In order to manage Millennials effectively, managers need to recognize and show that they value them. Give credit where credit is due, but also hold this generation accountable for any missteps. They’ll want to work closely with leadership to ensure that what they’re doing is accurate and valued. In addition, provide learning opportunities. Millennials are constantly finding new knowledge, especially with the influx of Google and online searching. Provide these workers with a mentor from an older generation and watch them excel.

Generation X

Before Millennials came Generation X, people between the approximate ages of 35-50. Generation Xs are very different from Millennials and Generation Zs. These individuals were raised to be independent and resourceful. They relied on conservative parenting to mold them into the independent thinkers that they are today. This generation is less interested in the culture and flexibility of a job and more interested in workplace successes, rewarding opportunities, and job promotion availability.

Unlike Millennials, Generation Xs rely on the strength of their independent spirit to guide them to success at work. While Millennials seek the support of a mentor or a colleague for collaboration and learning, Generation Xs rely on their own instincts and knowledge to learn and grow.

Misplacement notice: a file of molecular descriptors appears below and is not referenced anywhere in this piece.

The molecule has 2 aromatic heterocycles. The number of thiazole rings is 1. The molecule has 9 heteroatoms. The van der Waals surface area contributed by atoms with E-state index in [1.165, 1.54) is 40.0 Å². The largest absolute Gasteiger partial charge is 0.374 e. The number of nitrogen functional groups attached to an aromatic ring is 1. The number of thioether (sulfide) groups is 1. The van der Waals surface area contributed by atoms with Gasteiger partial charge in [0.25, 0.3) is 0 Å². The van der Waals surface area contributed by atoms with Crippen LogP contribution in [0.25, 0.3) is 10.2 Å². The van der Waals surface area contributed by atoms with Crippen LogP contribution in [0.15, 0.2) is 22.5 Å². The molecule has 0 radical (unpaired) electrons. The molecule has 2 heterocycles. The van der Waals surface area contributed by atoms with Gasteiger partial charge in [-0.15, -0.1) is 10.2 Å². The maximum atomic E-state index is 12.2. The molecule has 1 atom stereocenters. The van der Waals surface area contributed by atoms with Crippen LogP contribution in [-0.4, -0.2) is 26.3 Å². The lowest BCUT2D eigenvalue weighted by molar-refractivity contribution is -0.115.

If you’re going to manage a member of Generation X, offer them as many resources as possible. This generation thrives on learning on their own, but will need resources to help them find success. Provide them the proper tools and they’ll be well on their way. In addition, give them a challenge. While many other generations would seek the support of others, Generation Xs want total control over their work, and are always up for a challenging task. They’ll likely organize and prioritize projects on their own without the need of a watchful eye.

Baby Boomers/Traditionalists

Baby Boomers are some of the most loyal employees that you’ll ever work with. These workers are dedicated to their companies, typically sticking around with the same business for decades. In contrast, Millennials and younger generations, if not challenged enough, will have no problem leaving a company to pursue new work experiences.

Beyond valuing a traditional workplace of 9-5 and a healthy work-life balance, Baby Boomers place an important emphasis on work experience and consistent hard work. This generation of workers takes pride in the years that they’ve put into a company, often reaching for promotions and leadership roles. It’s not uncommon for Baby Boomers to stay with the same company for their entire work history, rising up in the ranks and working as mentors to younger colleagues in the workforce.

As a manager, there’s a strong chance you’re in the generation of Baby Boomers and share many of these qualities. Regardless, to manage this generation effectively you’ll need to recognize their dedication to success and the goals of a particular company. Many times, Baby Boomers feel a great loyalty to a specific business and want to see it succeed, while other generations may be more inclined to focus on their own goals. Recognize this and appreciate it, as these loyalists can prove to be the heart and soul of your company.